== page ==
As I’ve stated in the previous entry, my sense of humor was slain while I watched the latest “The Pink Panther” film. Those all-knowing critics rightly warned me about Steve Martin and the movie. Let’s see if they are right too about the Blake Edwards films they’ve been raving about. The film I’m about to investigate is “A Shot in the Dark,” the second entry to the Pink Panther series and is considered to be the best. So cue the Henry Mancini theme and beckon the cool cat to amble. I’m going to trail Jacques Clouseau once more. Hopefully, he’d lead me to something profoundly claimed as “the best medicine.” You may know its generic name: laughter.
“A Shot in the Dark” starts rather impressively, as the film positions us to be nocturnal voyeurs in a French mansion estate. We’re not given any explanation as to what’s happening. We only (curiously) observe a series of choreographed movements as one figure sneaks into the movie screen while another furtively exits. Then bang! We see the murder occur, although we don’t know who’s who. In comes the incompetent Inspector Clouseau (Peter Sellers). He finds out the victim is a dead Spaniard driver and the prime suspect is an attractive chambermaid (Elke Sommer).
“A Shot in the Dark” is virtually a playground for Sellers’ comic talents. His portrayal of Clouseau is more believable than that of Steve Martin’s. The latter actor played the inspector broadly, making the guy a village (no, make that a metropolitan) idiot. Sellers sells it more subtly and personifies Clouseau as clumsy, rather than an accident prone. But for both films, I still found Clouseau to be problematic. He’s the film’s central character and yet there’s no real depth or anything surprising about him. He does what we expect of him: he enters a scene clueless or clumsy and doesn’t leave until something goes wrong. Mishap after mishap, it goes on and on. It would’ve been a clever change of pace had Clouseau walked into a situation ripe for disaster and then miraculously leave the premises unharmed.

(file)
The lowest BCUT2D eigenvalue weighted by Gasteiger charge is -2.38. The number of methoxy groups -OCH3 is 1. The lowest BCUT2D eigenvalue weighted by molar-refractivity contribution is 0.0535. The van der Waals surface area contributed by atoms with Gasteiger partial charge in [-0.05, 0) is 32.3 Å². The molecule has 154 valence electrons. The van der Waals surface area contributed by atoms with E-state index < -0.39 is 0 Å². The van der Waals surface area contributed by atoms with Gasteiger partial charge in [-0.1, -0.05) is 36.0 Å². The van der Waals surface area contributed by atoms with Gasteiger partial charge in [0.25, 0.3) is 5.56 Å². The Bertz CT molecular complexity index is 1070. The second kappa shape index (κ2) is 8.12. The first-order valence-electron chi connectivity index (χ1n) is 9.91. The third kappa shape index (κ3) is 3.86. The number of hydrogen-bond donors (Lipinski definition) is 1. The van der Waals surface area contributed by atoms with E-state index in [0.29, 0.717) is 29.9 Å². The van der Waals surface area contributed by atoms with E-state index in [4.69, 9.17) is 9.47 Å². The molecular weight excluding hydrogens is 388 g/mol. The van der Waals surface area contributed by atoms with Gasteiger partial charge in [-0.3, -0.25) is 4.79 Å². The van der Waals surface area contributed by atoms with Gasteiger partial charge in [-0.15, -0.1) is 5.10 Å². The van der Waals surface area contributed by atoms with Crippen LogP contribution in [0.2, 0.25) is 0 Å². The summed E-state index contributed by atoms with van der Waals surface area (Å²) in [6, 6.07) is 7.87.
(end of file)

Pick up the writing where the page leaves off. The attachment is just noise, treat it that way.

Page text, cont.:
So the movie didn’t really made me laugh, although it had smiling. Some of the running gags are actually funny, including the numerous times Clouseau is caught by the police. But what ultimately makes this a recommendable film is the witty way the mystery unfolds. Sure, the mystery only exists so Clouseau can run amuck, but at least, it manages to be both credible and outrageous at the same time. Will you be able to solve it or will Clouseau outsmart you on this one? You may find the answer surprising. Nevertheless, I’m resolved to make this the last case I’d solve with Clouseau. Let me tiptoe outta here and resume my search for that elusive elixir. (Maybe a remedy of “Arrested Development” or “Seinfeld” will make me cough a laugh). It’s true what they say you know. Life’s a never-ending mystery. We’re all detectives for life. Try not to be clueless and clumsy.
Peter Sellers, Elke Sommer, George Sanders, Herbert Lom, Tracy Reed, Graham Stark, and Burt Kwouk
William Peter Blatty and Blake Edwards